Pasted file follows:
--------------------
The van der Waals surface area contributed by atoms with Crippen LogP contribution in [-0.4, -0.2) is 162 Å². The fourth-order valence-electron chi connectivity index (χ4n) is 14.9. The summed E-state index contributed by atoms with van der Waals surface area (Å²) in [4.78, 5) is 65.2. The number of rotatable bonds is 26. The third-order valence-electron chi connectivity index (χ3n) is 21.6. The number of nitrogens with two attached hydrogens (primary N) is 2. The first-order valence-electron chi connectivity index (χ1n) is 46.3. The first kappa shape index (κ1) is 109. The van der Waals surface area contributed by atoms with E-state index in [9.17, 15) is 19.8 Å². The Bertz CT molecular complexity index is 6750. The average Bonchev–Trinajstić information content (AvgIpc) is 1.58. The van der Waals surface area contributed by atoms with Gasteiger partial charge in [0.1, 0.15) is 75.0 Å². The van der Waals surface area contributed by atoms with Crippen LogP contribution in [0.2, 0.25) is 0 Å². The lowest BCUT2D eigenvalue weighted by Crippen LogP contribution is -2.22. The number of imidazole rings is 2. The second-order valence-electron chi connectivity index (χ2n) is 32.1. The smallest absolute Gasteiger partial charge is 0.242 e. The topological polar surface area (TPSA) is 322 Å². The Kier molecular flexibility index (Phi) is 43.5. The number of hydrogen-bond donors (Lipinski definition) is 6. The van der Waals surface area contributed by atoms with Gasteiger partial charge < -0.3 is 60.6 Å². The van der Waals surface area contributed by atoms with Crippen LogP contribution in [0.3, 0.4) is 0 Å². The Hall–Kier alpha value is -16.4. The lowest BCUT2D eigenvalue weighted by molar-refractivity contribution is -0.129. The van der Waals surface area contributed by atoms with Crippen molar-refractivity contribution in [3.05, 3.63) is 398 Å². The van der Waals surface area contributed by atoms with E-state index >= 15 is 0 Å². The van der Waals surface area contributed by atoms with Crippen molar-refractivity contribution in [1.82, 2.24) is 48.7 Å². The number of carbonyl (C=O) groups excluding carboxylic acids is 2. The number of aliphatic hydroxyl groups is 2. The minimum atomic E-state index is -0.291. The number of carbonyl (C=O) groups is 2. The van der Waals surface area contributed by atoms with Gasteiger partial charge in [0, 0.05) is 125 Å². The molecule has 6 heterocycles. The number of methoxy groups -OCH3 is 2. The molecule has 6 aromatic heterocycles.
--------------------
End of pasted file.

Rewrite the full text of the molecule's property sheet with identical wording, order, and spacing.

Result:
The van der Waals surface area contributed by atoms with Crippen LogP contribution in [-0.4, -0.2) is 162 Å². The fourth-order valence-electron chi connectivity index (χ4n) is 14.9. The summed E-state index contributed by atoms with van der Waals surface area (Å²) in [4.78, 5) is 65.2. The number of rotatable bonds is 26. The third-order valence-electron chi connectivity index (χ3n) is 21.6. The number of nitrogens with two attached hydrogens (primary N) is 2. The first-order valence-electron chi connectivity index (χ1n) is 46.3. The first kappa shape index (κ1) is 109. The van der Waals surface area contributed by atoms with E-state index in [9.17, 15) is 19.8 Å². The Bertz CT molecular complexity index is 6750. The average Bonchev–Trinajstić information content (AvgIpc) is 1.58. The van der Waals surface area contributed by atoms with Gasteiger partial charge in [0.1, 0.15) is 75.0 Å². The van der Waals surface area contributed by atoms with Crippen LogP contribution in [0.2, 0.25) is 0 Å². The lowest BCUT2D eigenvalue weighted by Crippen LogP contribution is -2.22. The number of imidazole rings is 2. The second-order valence-electron chi connectivity index (χ2n) is 32.1. The smallest absolute Gasteiger partial charge is 0.242 e. The topological polar surface area (TPSA) is 322 Å². The Kier molecular flexibility index (Phi) is 43.5. The number of hydrogen-bond donors (Lipinski definition) is 6. The van der Waals surface area contributed by atoms with Gasteiger partial charge < -0.3 is 60.6 Å². The van der Waals surface area contributed by atoms with Crippen LogP contribution in [0.3, 0.4) is 0 Å². The Hall–Kier alpha value is -16.4. The lowest BCUT2D eigenvalue weighted by molar-refractivity contribution is -0.129. The van der Waals surface area contributed by atoms with Crippen molar-refractivity contribution in [3.05, 3.63) is 398 Å². The van der Waals surface area contributed by atoms with E-state index >= 15 is 0 Å². The van der Waals surface area contributed by atoms with Crippen molar-refractivity contribution in [1.82, 2.24) is 48.7 Å². The number of carbonyl (C=O) groups excluding carboxylic acids is 2. The number of aliphatic hydroxyl groups is 2. The minimum atomic E-state index is -0.291. The number of carbonyl (C=O) groups is 2. The van der Waals surface area contributed by atoms with Gasteiger partial charge in [0, 0.05) is 125 Å². The molecule has 6 heterocycles. The number of methoxy groups -OCH3 is 2. The molecule has 6 aromatic heterocycles.